Mumford & Sons iTunes Festival review
by Asantha Jayaweera.
“So is like one of them the dad?” says a girl to her friend as we disembark the Tube. I pray to the musical gods that she isn’t talking about Mumford & Sons.
They look about 18, all Boho chic and ripped spray-on jeans. The long drawn-out vowel sounds they insist on peppering their conversation with make everything last twice as long as it should. They appear to have very little of substance to say however, so this is an unfortunate marriage of pure tedium. “I aaaabsolutely LOOOOVE your refugee scarf” one drawls, without even really glancing at the other’s attire. Refugee scarf? Refugee scarf!? They seem like the kind of people who I saw suggesting on a charity website recently, that they would volunteer in The Jungle (Calais). When organisers asked them to take supplies across, they replied they were only interested in helping to do a ‘collaborative musical project with fellow student art-therapists and the refugees’ (an actual quote). Because pseudo-creative ego-massaging for the British middle-classes is exactly what the Jungle needs. Much better than food, clothes, or safe drinking water. I have decided in fact that they are probably reading History of Art at Exeter, or St Andrews or Durham, financed by the Bank of Mum & Dad. And their names are probably Talia or Georgia, or worse….any female name from classical literature (Ariadne, Andromeda, Persephone just a few horrifying examples). I have also decided that we are now mortal enemies. They are realising my worst fears. Are these the sort of fans that Mumford & Sons now attracts?
As we traipse off towards the resplendent Roundhouse, I silently hope they will make a sharp turn soon and disappear down some alleyway to a painfully cool but over-priced speakeasy. They don’t. “What exactly IS a hoe-down? My friend said seeing Mumford back in the day was like going to one”, “I think it’s like a party in the country. Like in a barn with banjos. It sounds ghastly”. I let this one slide however as, to be honest, I’ve always wondered why exactly why it is called a hoe-down. I mean who are these hoes involved? And where or why are they getting down? Would this farm-based frivolity be something that David Cameron might enjoy? I’m half-surprised they haven’t seen a hoe-down before on television, as they rather look like Made In Chelsea extras, and a faux-party is normally the vehicle they use to promote ‘new bands’ on the programme. New bands that I fear Mumford and Sons are trying to ape.
In case you’ve been living under a rock, you will know that with their new album Wilder Mind, Mumford and Sons are almost unrecognisable from the band in their previous iteration, both in look and sound. Out are the plaid shirts, signature waistcoat and twee landed-gentry couture. Out are the folksy mandolin and banjo-picked bluegrass sound. In is a more conventional driving guitar-based indie sound mixed with a soupcon of Alexei Murdoch (thank goodness). In are peacoats with turned up collars, long hair (think Jared Leto meets Simon Neil), an (inexplicably early) Movember ‘stache treading the fine line between Hitler and Magnum P.I. They mooch around with sullen thousand-yard stares and a smart ‘I’m trying but I’m not trying’ style ripped straight from a catalogue (aiming for Abercrombie but achieving River Island).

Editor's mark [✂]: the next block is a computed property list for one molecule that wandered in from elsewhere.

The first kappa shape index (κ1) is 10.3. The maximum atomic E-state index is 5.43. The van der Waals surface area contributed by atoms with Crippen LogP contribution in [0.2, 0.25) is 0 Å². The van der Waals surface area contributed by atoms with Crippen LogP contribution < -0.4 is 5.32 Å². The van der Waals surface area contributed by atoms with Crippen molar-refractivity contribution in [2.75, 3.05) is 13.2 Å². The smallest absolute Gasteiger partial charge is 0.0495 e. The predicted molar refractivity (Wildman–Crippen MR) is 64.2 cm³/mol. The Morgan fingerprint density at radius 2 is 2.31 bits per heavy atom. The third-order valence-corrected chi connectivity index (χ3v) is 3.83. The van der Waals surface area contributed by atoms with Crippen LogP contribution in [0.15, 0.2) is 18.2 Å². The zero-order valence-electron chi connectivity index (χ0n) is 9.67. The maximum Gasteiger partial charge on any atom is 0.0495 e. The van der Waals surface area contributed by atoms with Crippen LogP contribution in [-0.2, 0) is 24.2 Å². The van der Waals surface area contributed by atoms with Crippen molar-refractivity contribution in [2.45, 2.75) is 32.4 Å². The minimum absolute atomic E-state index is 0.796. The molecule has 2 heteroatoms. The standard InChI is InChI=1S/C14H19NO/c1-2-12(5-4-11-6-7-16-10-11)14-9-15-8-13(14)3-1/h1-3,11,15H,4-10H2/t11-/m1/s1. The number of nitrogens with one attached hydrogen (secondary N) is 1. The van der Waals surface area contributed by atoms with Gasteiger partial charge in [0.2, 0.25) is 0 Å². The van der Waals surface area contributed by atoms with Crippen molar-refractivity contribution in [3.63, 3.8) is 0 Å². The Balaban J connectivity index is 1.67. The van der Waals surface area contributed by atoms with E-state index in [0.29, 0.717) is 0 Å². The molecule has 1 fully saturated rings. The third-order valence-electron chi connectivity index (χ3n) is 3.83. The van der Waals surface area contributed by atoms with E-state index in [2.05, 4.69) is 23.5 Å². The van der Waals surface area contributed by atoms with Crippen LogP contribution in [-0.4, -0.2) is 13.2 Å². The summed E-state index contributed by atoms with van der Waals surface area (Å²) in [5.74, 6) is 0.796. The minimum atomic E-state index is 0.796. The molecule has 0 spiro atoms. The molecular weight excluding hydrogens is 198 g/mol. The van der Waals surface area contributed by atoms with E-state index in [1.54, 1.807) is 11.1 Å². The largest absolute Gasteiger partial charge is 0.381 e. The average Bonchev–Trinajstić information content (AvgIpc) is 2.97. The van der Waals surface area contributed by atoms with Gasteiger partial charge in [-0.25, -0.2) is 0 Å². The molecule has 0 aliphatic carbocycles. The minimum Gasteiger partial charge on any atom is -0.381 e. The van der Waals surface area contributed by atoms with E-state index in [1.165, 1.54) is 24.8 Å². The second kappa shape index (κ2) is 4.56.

So, I suppose we should cover some music. As expected, they are an excellent live band. Also as expected, they are using this to promote several tracks off their most recent album. Some tracks sink, Snake Eyes, Wilder Mind and Believe underwhelm. Others soar, The Wolf, Ditmas, Hot Gates, Cold Arms and Monster make me hopeful for the future. The indie sound is obvious, they sound like a lot of other bands out there, but they do it fairly well. The addition of a session drummer is only noticeable in that you didn’t realise the lack of percussion in their previous music. They play the requisite hits, I Will Wait, The Cave and Little Lion Man. Their older songs triumph however. Slightly lesser-known tracks like Lover of the Light (from Babel) or Thistle & Weeds (from debut album Sigh No More), make me shed a wistful tear and make my heart ache for the Mumford of old. Pre Carey Mulligan, pre musical direction-change, pre makeover. Back when they were distinctive, different, uplifting and happy. Listening to their music used to fill me with the joys of life. Now it makes me wonder what American television show their tracks have been used on, and when Talia or Persephone will try and perform an acoustic duet version at a poetry slam in Shoreditch. Mumford & Sons have clearly adapted to survive. They remain commercially successful, but devoid of the beautiful soul that previously made them so special. And unfortunately, no amount of album sales and TV exposure can fill that hole.